Steps to Take After a Car Accident

Evidence can only help your case. While not everyone has the presence of mind after a car accident to collect evidence, there are three things to always remember to do at the accident scene.

  1. Get the names of witnesses: If there were any witnesses at the scene of the accident, you should attempt to get their names and addresses and cell phone numbers. Sometimes, a car accident can be your word versus the other driver’s word, so witnesses are a vital aspect of any car accident case.
  2. Take pictures before leaving the scene: It’s easier than ever to take photos of the scene of the accident, thanks to cell phone cameras. The important thing to remember is to take as many photos from as many angles as possible.
  3. Call the police: When the police arrive on the scene, they can take measurements of skid marks, interview witnesses and officially document statements from the other driver for the police report. If you are in a neighborhood and there aren’t any witnesses, the next best thing is to have an officer on scene as quickly as possible.

Additional reading: What to do after a car accident in Albuquerque, NM

Frequently Asked Questions

How do you tell who sideswiped who by damage?

An accident reconstructionist may need to exam the scratches, dents, and paint transfer on the vehicles involved. Typically, the vehicle that caused the damage will have paint marks or scratches that match the color of the other vehicle, indicating contact between them. Also, the severity and angle of the damage can provide clues about the direction of impact, helping to establish fault in the collision.

How do you know who is wrong in a car accident?

Determining car accident fault involves evaluating factors such as traffic laws, road conditions, witness statements, and the actions of each driver involved. Insurance companies and legal authorities assess these details to determine liability. Common indicators of fault include violating traffic signals, failure to yield, reckless driving, and other negligent behaviors. Ultimately, the responsible party is typically the one whose actions directly led to the accident.

Who is at fault in a side impact collision?

It really depends on the specific circumstances of the accident. Generally, the driver who failed to yield the right of way, ran a red light or stop sign, made an illegal turn, or engaged in some other form of negligent driving that directly led to the collision is typically considered at fault. However, a thorough investigation taking into account factors such as traffic laws, road conditions, and witness statements is necessary to accurately assign liability in each case.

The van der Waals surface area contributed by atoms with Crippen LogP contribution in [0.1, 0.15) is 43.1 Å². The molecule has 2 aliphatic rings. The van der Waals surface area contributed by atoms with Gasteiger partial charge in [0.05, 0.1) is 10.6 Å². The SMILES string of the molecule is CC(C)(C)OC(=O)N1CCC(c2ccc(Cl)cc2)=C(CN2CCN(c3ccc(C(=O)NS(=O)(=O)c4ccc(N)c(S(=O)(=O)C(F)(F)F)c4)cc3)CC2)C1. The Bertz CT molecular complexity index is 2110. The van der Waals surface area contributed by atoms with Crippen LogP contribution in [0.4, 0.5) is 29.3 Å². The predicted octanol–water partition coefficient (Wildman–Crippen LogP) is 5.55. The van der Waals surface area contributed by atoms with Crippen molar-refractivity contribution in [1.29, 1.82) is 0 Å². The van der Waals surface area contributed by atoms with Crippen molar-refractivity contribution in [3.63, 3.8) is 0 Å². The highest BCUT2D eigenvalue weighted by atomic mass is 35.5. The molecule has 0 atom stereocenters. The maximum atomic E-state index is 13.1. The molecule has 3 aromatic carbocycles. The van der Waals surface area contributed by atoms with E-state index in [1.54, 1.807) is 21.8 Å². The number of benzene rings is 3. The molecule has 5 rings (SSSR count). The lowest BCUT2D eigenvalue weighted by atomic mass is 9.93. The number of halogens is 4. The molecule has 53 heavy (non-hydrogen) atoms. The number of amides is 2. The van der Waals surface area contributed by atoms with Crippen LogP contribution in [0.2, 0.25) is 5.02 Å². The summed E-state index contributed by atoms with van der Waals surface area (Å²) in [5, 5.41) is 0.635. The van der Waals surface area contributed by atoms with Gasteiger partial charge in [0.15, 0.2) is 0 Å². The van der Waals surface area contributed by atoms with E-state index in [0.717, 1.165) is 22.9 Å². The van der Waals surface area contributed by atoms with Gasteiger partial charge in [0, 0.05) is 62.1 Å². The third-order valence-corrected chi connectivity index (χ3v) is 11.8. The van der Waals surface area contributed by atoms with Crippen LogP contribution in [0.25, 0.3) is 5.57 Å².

Can paint transfer determine fault?

Yes. When vehicles collide, paint from one vehicle may transfer onto the other, leaving behind evidence of contact. By analyzing the color and location of the paint transfer, accident reconstruction experts can often ascertain which vehicle initiated the collision. However, paint transfer alone may not always provide conclusive evidence. Other factors such as witness statements and the circumstances of the accident are also considered in determining liability.

How an Albuquerque Car Accident Attorney Can Help

When it comes to proving who is at fault in a car accident and you have to fight the other driver’s insurance company, you should contact an experienced Albuquerque car accident lawyer. A car accident attorney can help prove negligence and help in a variety of ways, including:

  • Providing legal advice and guidance
  • Conducting a thorough investigation of the accident and location of the damage sustained
  • Gathering evidence such as police reports and witness testimony
  • Negotiating with insurance companies for fair compensation
  • Working with accident reconstruction experts to analyze the details of the accident scene
  • Representing you in court proceedings if necessary
  • Handling all documentation and paperwork related to the case

Contact Ron Bell Injury Lawyers Today for a Free Consultation

It can be difficult to prove who is a fault in some cases, but our experienced Albuquerque personal injury lawyers can help. We’ll fight the insurance company on your behalf to get the money you deserve. Our legal team works on a contingency basis, meaning you don’t pay if we don’t get you compensation. Remember, you don’t have to assess the location of the damage or face the aftermath of a car accident alone.

Call our legal team now for a free consultation